If you press a key on the serial console at the Hit any key to stop autoboot prompt, you get a simple command line. It allows you to inspect memory, load code or data via the serial port into RAM or flash and boot a kernel that is present somewhere in the address space. There seem to also be some facility for tftp network booting, but without a wired Ethernet adapter on board it appears useless. Although U-boot can also include functionality for accessing the MMC drive, version on my Kindle has that disabled.

If you don't want to mess with the boot flash (I don't want to for now), the only thing that you can do from U-boot is to boot the Linux kernel. Kernel and an initrd image are also stored in the boot flash and hence directly accessible in the ARM address space.

The initrd image contains some recovery utilities that can be accessed by pressing Enter at the Press [ENTER] for recovery menu... prompt. Since these run directly from the initrd, they work even if the MMC drive is completely corrupted. The most useful is option 3 from the recovery menu. It exports the MMC drive as an USB mass storage device, which can then be used to setup the root filesystem from another computer (with friendly still alive... messages periodically being sent to the serial line).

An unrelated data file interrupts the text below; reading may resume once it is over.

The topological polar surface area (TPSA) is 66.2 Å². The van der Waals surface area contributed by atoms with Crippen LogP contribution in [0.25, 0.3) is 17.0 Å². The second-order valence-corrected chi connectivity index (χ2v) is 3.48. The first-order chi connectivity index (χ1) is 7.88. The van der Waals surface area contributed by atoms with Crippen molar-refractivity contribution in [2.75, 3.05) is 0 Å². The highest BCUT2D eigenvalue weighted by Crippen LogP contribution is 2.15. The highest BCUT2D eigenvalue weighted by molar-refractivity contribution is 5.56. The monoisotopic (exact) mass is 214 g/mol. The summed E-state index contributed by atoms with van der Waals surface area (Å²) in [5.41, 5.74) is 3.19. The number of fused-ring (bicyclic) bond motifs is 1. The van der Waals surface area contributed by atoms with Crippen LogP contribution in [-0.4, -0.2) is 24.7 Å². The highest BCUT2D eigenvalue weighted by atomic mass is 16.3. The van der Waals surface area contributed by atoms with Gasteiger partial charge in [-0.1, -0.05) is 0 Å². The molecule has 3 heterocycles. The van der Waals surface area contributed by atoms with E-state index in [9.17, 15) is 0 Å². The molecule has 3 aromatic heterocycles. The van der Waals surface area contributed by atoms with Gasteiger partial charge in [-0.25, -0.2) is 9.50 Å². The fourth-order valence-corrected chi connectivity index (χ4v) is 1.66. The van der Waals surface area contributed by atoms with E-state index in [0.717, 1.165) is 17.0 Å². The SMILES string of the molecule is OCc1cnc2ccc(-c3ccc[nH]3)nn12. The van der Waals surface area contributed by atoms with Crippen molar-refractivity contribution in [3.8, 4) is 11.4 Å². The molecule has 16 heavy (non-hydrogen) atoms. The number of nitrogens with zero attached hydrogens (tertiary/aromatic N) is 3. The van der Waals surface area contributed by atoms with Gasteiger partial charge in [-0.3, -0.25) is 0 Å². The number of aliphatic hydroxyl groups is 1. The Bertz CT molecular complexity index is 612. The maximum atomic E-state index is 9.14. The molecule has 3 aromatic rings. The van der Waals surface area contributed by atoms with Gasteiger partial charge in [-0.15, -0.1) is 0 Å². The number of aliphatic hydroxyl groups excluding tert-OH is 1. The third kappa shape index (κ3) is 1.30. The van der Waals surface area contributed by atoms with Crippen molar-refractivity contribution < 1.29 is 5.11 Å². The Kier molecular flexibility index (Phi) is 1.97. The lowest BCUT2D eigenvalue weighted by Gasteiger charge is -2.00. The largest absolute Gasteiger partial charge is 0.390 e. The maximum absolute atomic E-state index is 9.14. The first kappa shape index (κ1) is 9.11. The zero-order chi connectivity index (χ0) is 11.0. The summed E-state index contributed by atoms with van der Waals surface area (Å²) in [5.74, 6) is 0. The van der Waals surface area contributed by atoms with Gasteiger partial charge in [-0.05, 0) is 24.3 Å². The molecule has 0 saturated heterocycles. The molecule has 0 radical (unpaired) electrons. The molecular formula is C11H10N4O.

3. Load MMC0 over USB storage
4. Erase MMC0
I. Initialize Partition Table (fdisk) and format FAT
O. Format and overwrite FAT partition
E. Export FAT partition
U. Update using update*.bin file on FAT partition
M. Update using update*.bin file on FAT partition of second MMC port
D. dmesg / kernel printk ring buffer.
Q. quit